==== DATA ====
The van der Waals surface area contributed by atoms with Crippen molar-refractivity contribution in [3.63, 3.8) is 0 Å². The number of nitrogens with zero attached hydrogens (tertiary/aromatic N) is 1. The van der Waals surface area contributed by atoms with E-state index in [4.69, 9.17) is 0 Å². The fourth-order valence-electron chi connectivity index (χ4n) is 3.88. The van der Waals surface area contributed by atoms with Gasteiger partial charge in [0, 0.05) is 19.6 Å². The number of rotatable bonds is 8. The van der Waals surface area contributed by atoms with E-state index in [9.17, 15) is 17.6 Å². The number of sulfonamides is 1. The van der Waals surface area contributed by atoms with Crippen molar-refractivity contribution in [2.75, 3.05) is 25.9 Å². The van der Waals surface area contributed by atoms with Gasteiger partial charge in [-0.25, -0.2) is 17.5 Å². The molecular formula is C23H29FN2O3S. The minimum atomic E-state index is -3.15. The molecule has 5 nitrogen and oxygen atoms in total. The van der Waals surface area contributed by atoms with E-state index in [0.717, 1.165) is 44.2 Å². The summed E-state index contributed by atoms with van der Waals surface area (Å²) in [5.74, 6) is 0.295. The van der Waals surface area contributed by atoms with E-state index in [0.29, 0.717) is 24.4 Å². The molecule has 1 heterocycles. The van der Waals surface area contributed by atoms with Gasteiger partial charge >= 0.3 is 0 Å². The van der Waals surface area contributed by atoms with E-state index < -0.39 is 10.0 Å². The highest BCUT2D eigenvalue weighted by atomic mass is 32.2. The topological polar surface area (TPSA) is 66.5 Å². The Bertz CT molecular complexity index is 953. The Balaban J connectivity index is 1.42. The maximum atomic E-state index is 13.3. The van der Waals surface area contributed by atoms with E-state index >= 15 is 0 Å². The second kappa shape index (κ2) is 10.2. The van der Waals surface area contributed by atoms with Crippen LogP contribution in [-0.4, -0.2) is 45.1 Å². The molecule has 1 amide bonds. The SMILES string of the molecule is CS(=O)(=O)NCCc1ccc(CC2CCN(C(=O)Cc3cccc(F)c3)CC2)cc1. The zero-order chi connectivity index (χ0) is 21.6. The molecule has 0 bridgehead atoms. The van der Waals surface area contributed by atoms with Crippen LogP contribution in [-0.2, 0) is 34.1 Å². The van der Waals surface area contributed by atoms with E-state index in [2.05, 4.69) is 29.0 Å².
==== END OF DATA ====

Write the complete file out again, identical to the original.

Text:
The van der Waals surface area contributed by atoms with Crippen molar-refractivity contribution in [3.63, 3.8) is 0 Å². The number of nitrogens with zero attached hydrogens (tertiary/aromatic N) is 1. The van der Waals surface area contributed by atoms with E-state index in [4.69, 9.17) is 0 Å². The fourth-order valence-electron chi connectivity index (χ4n) is 3.88. The van der Waals surface area contributed by atoms with Gasteiger partial charge in [0, 0.05) is 19.6 Å². The number of rotatable bonds is 8. The van der Waals surface area contributed by atoms with E-state index in [9.17, 15) is 17.6 Å². The number of sulfonamides is 1. The van der Waals surface area contributed by atoms with Crippen molar-refractivity contribution in [2.75, 3.05) is 25.9 Å². The van der Waals surface area contributed by atoms with Gasteiger partial charge in [-0.25, -0.2) is 17.5 Å². The molecular formula is C23H29FN2O3S. The minimum atomic E-state index is -3.15. The molecule has 5 nitrogen and oxygen atoms in total. The van der Waals surface area contributed by atoms with E-state index in [0.717, 1.165) is 44.2 Å². The summed E-state index contributed by atoms with van der Waals surface area (Å²) in [5.74, 6) is 0.295. The van der Waals surface area contributed by atoms with E-state index in [0.29, 0.717) is 24.4 Å². The molecule has 1 heterocycles. The van der Waals surface area contributed by atoms with Gasteiger partial charge >= 0.3 is 0 Å². The van der Waals surface area contributed by atoms with E-state index < -0.39 is 10.0 Å². The highest BCUT2D eigenvalue weighted by atomic mass is 32.2. The topological polar surface area (TPSA) is 66.5 Å². The Bertz CT molecular complexity index is 953. The Balaban J connectivity index is 1.42. The maximum atomic E-state index is 13.3. The van der Waals surface area contributed by atoms with E-state index >= 15 is 0 Å². The second kappa shape index (κ2) is 10.2. The van der Waals surface area contributed by atoms with Crippen LogP contribution in [-0.4, -0.2) is 45.1 Å². The molecule has 1 amide bonds. The SMILES string of the molecule is CS(=O)(=O)NCCc1ccc(CC2CCN(C(=O)Cc3cccc(F)c3)CC2)cc1. The zero-order chi connectivity index (χ0) is 21.6. The molecule has 0 bridgehead atoms. The van der Waals surface area contributed by atoms with Crippen LogP contribution in [-0.2, 0) is 34.1 Å². The van der Waals surface area contributed by atoms with E-state index in [2.05, 4.69) is 29.0 Å².